Hubble Space Telescope Observations of High-Velocity Ly and H Emission from Supernova Remnant 1987A: The Structure and Development of the Reverse Shock
Additional Document Info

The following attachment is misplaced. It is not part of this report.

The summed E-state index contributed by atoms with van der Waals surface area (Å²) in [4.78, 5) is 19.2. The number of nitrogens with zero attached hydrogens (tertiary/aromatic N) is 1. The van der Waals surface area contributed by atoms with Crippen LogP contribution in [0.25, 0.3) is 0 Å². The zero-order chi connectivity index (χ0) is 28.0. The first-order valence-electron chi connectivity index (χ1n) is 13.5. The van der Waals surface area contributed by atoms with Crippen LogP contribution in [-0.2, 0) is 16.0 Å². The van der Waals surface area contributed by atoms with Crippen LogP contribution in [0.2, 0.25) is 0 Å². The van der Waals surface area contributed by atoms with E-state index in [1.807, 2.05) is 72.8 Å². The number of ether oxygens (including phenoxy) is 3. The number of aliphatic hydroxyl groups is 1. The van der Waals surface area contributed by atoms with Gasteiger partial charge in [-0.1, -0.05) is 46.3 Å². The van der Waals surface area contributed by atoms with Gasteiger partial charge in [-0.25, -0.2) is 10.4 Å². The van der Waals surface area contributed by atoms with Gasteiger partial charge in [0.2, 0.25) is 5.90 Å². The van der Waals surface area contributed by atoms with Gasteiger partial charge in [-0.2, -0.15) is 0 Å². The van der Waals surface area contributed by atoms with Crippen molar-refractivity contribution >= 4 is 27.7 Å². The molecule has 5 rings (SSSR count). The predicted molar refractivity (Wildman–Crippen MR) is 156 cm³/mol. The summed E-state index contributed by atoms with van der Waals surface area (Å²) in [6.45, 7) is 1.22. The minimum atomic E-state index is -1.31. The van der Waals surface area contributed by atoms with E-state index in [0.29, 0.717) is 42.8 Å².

We present two-dimensional line profiles of high-velocity (12,000 km s-1) Ly and H emission from supernova remnant 1987A obtained with the Space Telescope Imaging Spectrograph between 1997 September and 2001 September (days 3869-5327 after the explosion). This emission comes from hydrogen in the debris that is excited and ionized as it passes through the remnant's reverse shock. We use these profiles to measure the geometry and development of the reverse-shock surface. The observed emission is confined within 30 about the remnant's equatorial plane. At the equator, the reverse shock has a radius of 75% of the distance to the equatorial ring. We detect marginal differences (6% 3%) between the location of the reverse-shock front in the northeast and southwest parts of the remnant. The radius of the reverse shock surface increases for latitudes above the equator, a geometry consistent with a model in which the supernova debris expands into a bipolar nebula. Assuming that the outer supernova debris has a power-law density distribution, we can infer from the reverse-shock emission light curve an expansion rate (in the northeast part of the remnant) of 3700 900 km s-1, consistent with the expansion velocities determined from observations in radio (Manchester et al.) and X-ray (Park et al.; Michael et al.) wavelengths. However, our most recent observation (at day 5327) suggests that the rate of increase of mass flux across the northeast sector of the reverse shock has accelerated, perhaps because of deceleration of the reverse shock caused by the arrival of a reflected shock created when the blast wave struck the inner ring. Resonant scattering within the supernova debris causes Ly photons created at the reverse shock to be directed preferentially outward, resulting in a factor of 5 difference in the observed brightness of the reverse shock in Lya between the near and far sides of the remnant. Accounting for this effect, we compare the observed reverse-shock Ly and H fluxes to infer the amount of interstellar extinction by dust as E(B - V) = 0.17 0.01 mag. We also notice extinction by dust in the equatorial ring with E(B - V) 0.02-0.08 mag, which implies dust-to-gas ratios similar to that of the LMC. Since H photons are optically thin to scattering, the observed asymmetry in brightness of H from the near and far sides of the remnant represents a real asymmetry in the mass flux through the reverse shock of 30%. We discuss future observational strategies that will permit us to further investigate the reverse-shock dynamics and resonant scattering of the Ly line and to constrain better the extinction by dust within and in front of the remnant.